At one time, the country concerts around Las Vegas during the National Finals Rodeo were just a way for fans to let loose after spending the day at the rodeo, but over time they’ve evolved into a stand-alone attraction that appeals to a much wider demographic than the rodeo itself. They’ve also proliferated so extensively that anyone looking for some entertainment on a given night has almost too many options from which to choose. I made it to three shows during the latter part of NFR, checking in with a couple of big-name acts and one Canadian genius I thought would never get to Vegas again.
On record, Lady Antebellum is one of the least exciting country acts around, and its success has come thanks to a lot of bland, inoffensive singles that play very well in waiting rooms. But when I saw the pop-country trio at last year’s Route 91 Harvest festival, I was impressed by how much livelier the act can be in concert, and the December 7 show at the Chelsea also found the group more engaging onstage. At times the band (which has mostly been on hiatus for the past year) seemed a little too loose, fumbling through some songs that had clearly not been extensively rehearsed. But their camaraderie felt genuine, with banter about buying each other Christmas presents and how their lives have changed in the past decade. They played the requisite hits (“Just a Kiss,” “Bartender,” “Need You Now”), the efforts to get the somewhat subdued audience to sing along were endearing, and even the sloppy-as-hell version of “Christmas (Baby Please Come Home)” had some charm to it.
The next night, I headed to the Gold Buckle Zone at the MGM Grand’s conference center for a free performance by brilliant, underrated Canadian singer-songwriter Corb Lund, whose last Vegas appearance, six years ago at the Bunkhouse, was so poorly attended that he spent most of the show just getting hammered. Lund was in much better shape this time around, and even if most of the GBZ crowd was just there for the beer and the rodeo highlights, a layer of dedicated fans packed close to the front of the stage. Given the Canadian flags and homemade signs from Oklahoma and Colorado, chances are very few of them were from Vegas, but it still meant Lund found a warm reception for his literate, funny and sometimes heartbreaking songs about rural life in the West. “We’ve been trying to get this gig for quite a while,” he said at the beginning of the show, and hopefully the turnout means MGM will invite him back next year.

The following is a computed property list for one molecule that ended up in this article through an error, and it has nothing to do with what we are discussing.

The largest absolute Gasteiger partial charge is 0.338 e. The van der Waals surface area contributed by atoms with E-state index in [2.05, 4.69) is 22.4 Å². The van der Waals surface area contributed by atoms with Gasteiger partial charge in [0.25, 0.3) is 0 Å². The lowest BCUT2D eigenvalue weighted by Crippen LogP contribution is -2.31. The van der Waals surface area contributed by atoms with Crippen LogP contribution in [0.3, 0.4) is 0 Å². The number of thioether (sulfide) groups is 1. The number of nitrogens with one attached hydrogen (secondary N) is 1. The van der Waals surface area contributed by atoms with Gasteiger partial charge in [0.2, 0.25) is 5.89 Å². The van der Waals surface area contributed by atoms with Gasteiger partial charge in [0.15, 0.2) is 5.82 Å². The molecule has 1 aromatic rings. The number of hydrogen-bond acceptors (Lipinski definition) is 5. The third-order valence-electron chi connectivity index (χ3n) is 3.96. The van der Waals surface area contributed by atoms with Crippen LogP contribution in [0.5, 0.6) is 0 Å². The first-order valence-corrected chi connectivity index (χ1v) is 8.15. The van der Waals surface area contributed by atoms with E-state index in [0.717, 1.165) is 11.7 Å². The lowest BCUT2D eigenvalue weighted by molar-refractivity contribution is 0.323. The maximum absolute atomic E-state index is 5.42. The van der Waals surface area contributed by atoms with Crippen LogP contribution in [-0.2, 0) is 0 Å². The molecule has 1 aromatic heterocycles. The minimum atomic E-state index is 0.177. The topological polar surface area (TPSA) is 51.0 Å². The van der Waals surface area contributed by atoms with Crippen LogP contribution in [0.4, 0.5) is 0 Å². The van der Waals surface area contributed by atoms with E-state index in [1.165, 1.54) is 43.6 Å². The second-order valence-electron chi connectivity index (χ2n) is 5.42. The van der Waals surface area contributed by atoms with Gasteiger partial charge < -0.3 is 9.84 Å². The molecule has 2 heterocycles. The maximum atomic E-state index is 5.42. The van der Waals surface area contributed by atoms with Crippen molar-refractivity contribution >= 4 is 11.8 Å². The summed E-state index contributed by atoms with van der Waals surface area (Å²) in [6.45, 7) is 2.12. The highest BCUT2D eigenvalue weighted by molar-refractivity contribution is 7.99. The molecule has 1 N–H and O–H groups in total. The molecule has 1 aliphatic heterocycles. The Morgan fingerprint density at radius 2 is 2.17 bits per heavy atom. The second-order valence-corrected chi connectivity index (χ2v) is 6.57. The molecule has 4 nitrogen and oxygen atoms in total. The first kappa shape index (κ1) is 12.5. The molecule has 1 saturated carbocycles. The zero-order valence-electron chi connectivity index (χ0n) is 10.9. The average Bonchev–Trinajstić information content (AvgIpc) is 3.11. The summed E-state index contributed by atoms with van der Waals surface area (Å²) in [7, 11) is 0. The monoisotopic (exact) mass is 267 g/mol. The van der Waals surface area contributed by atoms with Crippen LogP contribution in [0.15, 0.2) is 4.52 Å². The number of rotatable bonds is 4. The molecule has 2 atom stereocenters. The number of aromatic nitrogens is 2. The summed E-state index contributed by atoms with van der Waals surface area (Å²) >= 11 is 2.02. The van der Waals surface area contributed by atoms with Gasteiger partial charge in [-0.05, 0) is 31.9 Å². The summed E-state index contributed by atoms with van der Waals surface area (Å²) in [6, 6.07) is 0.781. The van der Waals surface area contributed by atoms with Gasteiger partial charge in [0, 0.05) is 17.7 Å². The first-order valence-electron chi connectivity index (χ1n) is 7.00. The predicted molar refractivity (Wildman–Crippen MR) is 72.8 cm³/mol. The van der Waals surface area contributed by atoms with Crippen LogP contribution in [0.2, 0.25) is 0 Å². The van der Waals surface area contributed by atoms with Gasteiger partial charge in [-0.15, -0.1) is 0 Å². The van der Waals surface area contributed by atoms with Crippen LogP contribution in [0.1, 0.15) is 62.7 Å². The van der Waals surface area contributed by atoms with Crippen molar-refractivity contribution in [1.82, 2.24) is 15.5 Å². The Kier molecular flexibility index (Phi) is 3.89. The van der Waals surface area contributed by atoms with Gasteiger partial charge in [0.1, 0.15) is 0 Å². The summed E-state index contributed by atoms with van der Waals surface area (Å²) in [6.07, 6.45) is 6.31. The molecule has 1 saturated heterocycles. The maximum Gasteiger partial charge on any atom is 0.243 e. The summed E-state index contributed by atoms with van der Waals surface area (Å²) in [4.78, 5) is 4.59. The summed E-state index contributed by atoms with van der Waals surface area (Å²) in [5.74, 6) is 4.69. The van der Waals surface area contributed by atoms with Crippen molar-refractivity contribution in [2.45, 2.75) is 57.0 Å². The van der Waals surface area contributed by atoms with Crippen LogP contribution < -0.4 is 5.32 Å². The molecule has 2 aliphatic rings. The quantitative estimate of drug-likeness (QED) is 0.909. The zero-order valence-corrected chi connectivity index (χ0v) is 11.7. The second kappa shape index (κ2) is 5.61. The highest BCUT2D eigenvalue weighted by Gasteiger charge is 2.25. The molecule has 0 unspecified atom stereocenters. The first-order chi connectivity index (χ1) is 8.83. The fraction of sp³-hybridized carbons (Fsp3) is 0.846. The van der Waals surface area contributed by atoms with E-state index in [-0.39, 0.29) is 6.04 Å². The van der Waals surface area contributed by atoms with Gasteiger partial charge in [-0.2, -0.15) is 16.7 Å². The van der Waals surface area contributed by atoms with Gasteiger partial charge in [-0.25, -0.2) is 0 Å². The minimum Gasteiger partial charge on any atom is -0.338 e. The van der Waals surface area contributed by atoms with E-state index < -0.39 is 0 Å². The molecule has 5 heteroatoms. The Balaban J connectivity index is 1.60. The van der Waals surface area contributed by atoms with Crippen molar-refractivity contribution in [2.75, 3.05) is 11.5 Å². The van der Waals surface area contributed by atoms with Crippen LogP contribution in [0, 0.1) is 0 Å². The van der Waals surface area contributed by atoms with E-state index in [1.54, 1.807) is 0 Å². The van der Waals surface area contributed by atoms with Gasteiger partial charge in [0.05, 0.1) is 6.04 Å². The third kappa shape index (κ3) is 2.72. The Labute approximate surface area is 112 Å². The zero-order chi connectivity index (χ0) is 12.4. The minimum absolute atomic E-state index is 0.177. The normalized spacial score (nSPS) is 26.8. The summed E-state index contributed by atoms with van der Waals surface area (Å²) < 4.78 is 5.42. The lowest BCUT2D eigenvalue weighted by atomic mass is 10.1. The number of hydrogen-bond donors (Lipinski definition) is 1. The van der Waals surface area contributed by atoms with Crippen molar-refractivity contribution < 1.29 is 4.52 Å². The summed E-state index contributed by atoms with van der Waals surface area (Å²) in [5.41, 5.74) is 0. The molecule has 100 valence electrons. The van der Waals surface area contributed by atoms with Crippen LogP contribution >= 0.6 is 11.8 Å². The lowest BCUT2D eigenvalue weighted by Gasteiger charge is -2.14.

Two nights later I was back at the MGM for a very different kind of show, an arena concert from superstar Tim McGraw, although like Lund and Lady A, McGraw put on a remarkably relaxed and chummy performance for his audience of thousands. Also like Lady A, McGraw has been off the road for a bit, and he joked about being out of shape and not remembering the words to his songs, but there was nothing to indicate that McGraw and his eight-piece band were in anything but top form. He ran through his sometimes sappy (“Live Like You Were Dying”), sometimes obnoxious (“Truck Yeah”) hits, delivering each one with a strong voice and plenty of energy, along the way giving shout-outs to friends and family in the crowd. He ended the show promising to see fans on next year’s Soul2Soul tour with his wife Faith Hill. It’s not currently scheduled for Vegas, but maybe the couple can add a date during 2017’s NFR. Everyone else will be here.